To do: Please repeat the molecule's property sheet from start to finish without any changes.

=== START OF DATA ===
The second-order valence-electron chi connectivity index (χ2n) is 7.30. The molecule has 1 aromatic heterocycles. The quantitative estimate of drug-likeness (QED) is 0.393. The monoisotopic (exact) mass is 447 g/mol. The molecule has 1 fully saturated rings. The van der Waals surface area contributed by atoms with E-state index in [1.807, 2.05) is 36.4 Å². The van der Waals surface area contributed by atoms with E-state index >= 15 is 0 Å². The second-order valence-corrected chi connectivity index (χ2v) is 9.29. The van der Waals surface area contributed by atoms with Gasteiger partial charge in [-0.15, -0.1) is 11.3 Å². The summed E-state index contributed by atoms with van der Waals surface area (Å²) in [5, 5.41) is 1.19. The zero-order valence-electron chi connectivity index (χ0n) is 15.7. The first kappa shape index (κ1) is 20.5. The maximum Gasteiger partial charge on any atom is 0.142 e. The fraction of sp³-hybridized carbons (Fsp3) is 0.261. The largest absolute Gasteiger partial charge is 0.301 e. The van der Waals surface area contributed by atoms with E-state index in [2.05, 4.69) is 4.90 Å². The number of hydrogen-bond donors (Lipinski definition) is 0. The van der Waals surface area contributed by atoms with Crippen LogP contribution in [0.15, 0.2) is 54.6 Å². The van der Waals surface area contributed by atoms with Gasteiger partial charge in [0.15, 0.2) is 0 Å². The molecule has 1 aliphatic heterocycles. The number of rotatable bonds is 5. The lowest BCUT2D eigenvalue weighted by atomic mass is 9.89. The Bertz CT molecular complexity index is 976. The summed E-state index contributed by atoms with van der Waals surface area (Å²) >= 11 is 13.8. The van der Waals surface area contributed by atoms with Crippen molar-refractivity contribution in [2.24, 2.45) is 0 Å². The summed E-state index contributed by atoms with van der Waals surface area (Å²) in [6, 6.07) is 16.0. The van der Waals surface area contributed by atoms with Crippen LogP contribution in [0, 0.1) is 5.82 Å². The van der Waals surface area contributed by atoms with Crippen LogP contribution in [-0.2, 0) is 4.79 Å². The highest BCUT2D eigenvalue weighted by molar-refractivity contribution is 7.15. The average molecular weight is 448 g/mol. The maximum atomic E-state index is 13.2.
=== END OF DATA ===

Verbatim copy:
The second-order valence-electron chi connectivity index (χ2n) is 7.30. The molecule has 1 aromatic heterocycles. The quantitative estimate of drug-likeness (QED) is 0.393. The monoisotopic (exact) mass is 447 g/mol. The molecule has 1 fully saturated rings. The van der Waals surface area contributed by atoms with E-state index in [1.807, 2.05) is 36.4 Å². The van der Waals surface area contributed by atoms with E-state index >= 15 is 0 Å². The second-order valence-corrected chi connectivity index (χ2v) is 9.29. The van der Waals surface area contributed by atoms with Gasteiger partial charge in [-0.15, -0.1) is 11.3 Å². The summed E-state index contributed by atoms with van der Waals surface area (Å²) in [5, 5.41) is 1.19. The zero-order valence-electron chi connectivity index (χ0n) is 15.7. The first kappa shape index (κ1) is 20.5. The maximum Gasteiger partial charge on any atom is 0.142 e. The fraction of sp³-hybridized carbons (Fsp3) is 0.261. The largest absolute Gasteiger partial charge is 0.301 e. The van der Waals surface area contributed by atoms with E-state index in [2.05, 4.69) is 4.90 Å². The number of hydrogen-bond donors (Lipinski definition) is 0. The van der Waals surface area contributed by atoms with Crippen LogP contribution in [0.15, 0.2) is 54.6 Å². The van der Waals surface area contributed by atoms with Gasteiger partial charge in [0.15, 0.2) is 0 Å². The molecule has 1 aliphatic heterocycles. The number of rotatable bonds is 5. The lowest BCUT2D eigenvalue weighted by atomic mass is 9.89. The Bertz CT molecular complexity index is 976. The summed E-state index contributed by atoms with van der Waals surface area (Å²) >= 11 is 13.8. The van der Waals surface area contributed by atoms with Crippen molar-refractivity contribution in [2.24, 2.45) is 0 Å². The summed E-state index contributed by atoms with van der Waals surface area (Å²) in [6, 6.07) is 16.0. The van der Waals surface area contributed by atoms with Crippen LogP contribution in [0, 0.1) is 5.82 Å². The van der Waals surface area contributed by atoms with Crippen LogP contribution in [-0.2, 0) is 4.79 Å². The highest BCUT2D eigenvalue weighted by molar-refractivity contribution is 7.15. The average molecular weight is 448 g/mol. The maximum atomic E-state index is 13.2.